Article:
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Awww yeah! Version 2 is coming soon, chock-full of goodies like CSS utilities, XHR promises, animation & localStorage helpers, and much more! For a complete list of upcoming improvements, please check out the v2 milestone. Enjoy!

Sprinkles is ActiveSupport for your browser.

The goal of this project is to isolate a small collection of helpers and extensions to make our lives as front-end engineers a little easier — just like ActiveSupport has done for Ruby on Rails engineers.

Though syntatically optimal, monkey patching is general considered a bad idea so Sprinkles prefixes all methods and globals with a "$" to differentiate them from any native methods your client may have.

In Sprinkles, you'll find:

What you won't find in this project is:

  • Effects or animation (e.g., fadeOut())
  • Browser backwards-compatibility
  • Heavy-handed DOM manipulation (e.g., wrapAll())
  • DOM selection (e.g., Sizzle)
  • Anything a modern browser can already do

This project is under active development so things will change dramatically as it matures. For contributions, please fork and submit pull requests.

Array Extensions

Your browser is all grown up! Let it forEach(), map(), and reduce() your arrays.

var pies = ["apple", "pecan", "cherry"];

pies.forEach(function(pie, i) {
  alert("Do you like " + pie + " pie ?");
}); // Alerts "Do you like..." three times, i) {
  return pie + " pie";
}); // Returns ["apple pie", "pecan pie", "cherry pie"]

pies.reduce(function(previousPie, currentPie) {
  return previousPie + "," + currentPie;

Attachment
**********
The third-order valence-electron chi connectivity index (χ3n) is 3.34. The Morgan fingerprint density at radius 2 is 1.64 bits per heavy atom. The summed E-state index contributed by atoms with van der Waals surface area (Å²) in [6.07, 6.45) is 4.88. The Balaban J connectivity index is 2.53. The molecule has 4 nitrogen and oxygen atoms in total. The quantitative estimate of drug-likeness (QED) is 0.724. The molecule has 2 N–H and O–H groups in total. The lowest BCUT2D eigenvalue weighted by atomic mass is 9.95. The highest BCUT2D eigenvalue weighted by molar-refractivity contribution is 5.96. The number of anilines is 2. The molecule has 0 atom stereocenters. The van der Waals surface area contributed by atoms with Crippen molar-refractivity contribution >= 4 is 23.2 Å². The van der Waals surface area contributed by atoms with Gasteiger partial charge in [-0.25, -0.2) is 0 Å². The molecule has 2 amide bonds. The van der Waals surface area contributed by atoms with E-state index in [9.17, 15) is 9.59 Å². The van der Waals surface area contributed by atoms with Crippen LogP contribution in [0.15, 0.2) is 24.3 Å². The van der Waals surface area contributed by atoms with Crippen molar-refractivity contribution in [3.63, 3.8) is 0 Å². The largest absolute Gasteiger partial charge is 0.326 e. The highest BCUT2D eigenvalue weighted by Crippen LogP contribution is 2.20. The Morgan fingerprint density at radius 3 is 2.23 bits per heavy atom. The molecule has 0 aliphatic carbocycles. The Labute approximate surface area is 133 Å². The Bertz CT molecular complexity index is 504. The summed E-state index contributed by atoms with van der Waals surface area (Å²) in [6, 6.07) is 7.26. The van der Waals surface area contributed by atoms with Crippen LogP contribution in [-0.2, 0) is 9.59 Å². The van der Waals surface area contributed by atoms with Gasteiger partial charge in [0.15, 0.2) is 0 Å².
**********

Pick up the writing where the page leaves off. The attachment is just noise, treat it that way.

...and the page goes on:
}); // Returns "apple,pecan,cherry"

Sprinkles adds $flatten() to Array.prototype.

[[1], [2], [3]].$flatten(); // Returns [1, 2, 3]

Sprinkles also adds $groupBy().

["cat", "dog", "turtle"].$groupBy(function(animal) {
  return animal.length;

// Returns { 3: ["cat", "dog"], 6: ["turtle"] }

Sprinkles adds $includes().

["mac", "linux", "windows"].$includes('mac');

// Returns true


Working with cookies isn't very fun if all you have is document.cookie. Sprinkles adds document.$cookies that makes managing cookies a little easier. The API is designed to closely match that of localStorage.

document.$cookies.setItem("foo", "bar"); // Write a cookie, "foo", with value "bar"
document.$cookies.getItem("foo");        // Returns "bar"
document.$cookies.removeItem("foo");     // Remove cookie, "foo"
document.$cookies.clear();               // Remove all cookies

Sprinkles always assumes the path on all your cookies is / and does not support cookies that specify domain, max-age, expires, or secure — maybe one day.

Date Extensions

Manipulating a dates in JavaScript sucks. Sprinkles makes it suck less.

var d = new Date(1986, 0, 24, 20, 25); // Jan 24th, 1986 at 20:25
d.$beginningOfDay();                   // Jan 24th, 1986 at 00:00
d.$endOfDay();                         // Jan 24th, 1986 at 23:59
d.$beginningOfMonth();                 // Jan  1st, 1986 at 00:00
d.$endOfMonth();                       // Jan 31st, 1986 at 23:59
d.$tomorrow();                         // Jan 25th, 1986 at 20:25
d.$yesterday();                        // Jan 23rd, 1986 at 20:25
d.$monthName();                        // "January"
d.$dayName();                          // "Friday"

DOM Manipulation

Sprinkles won't do things a modern browser can already do, even if that means a bit more typing.

var results = document.querySelector("#results"), // Retrieve an element
    result  = document.createElement("div");      // Create an element

result.classList.add("result");                   // Add a class to an element
result.textContent = "One more thing...";         // Set the content of an element

results.appendChild(result);                      // Add an element as a child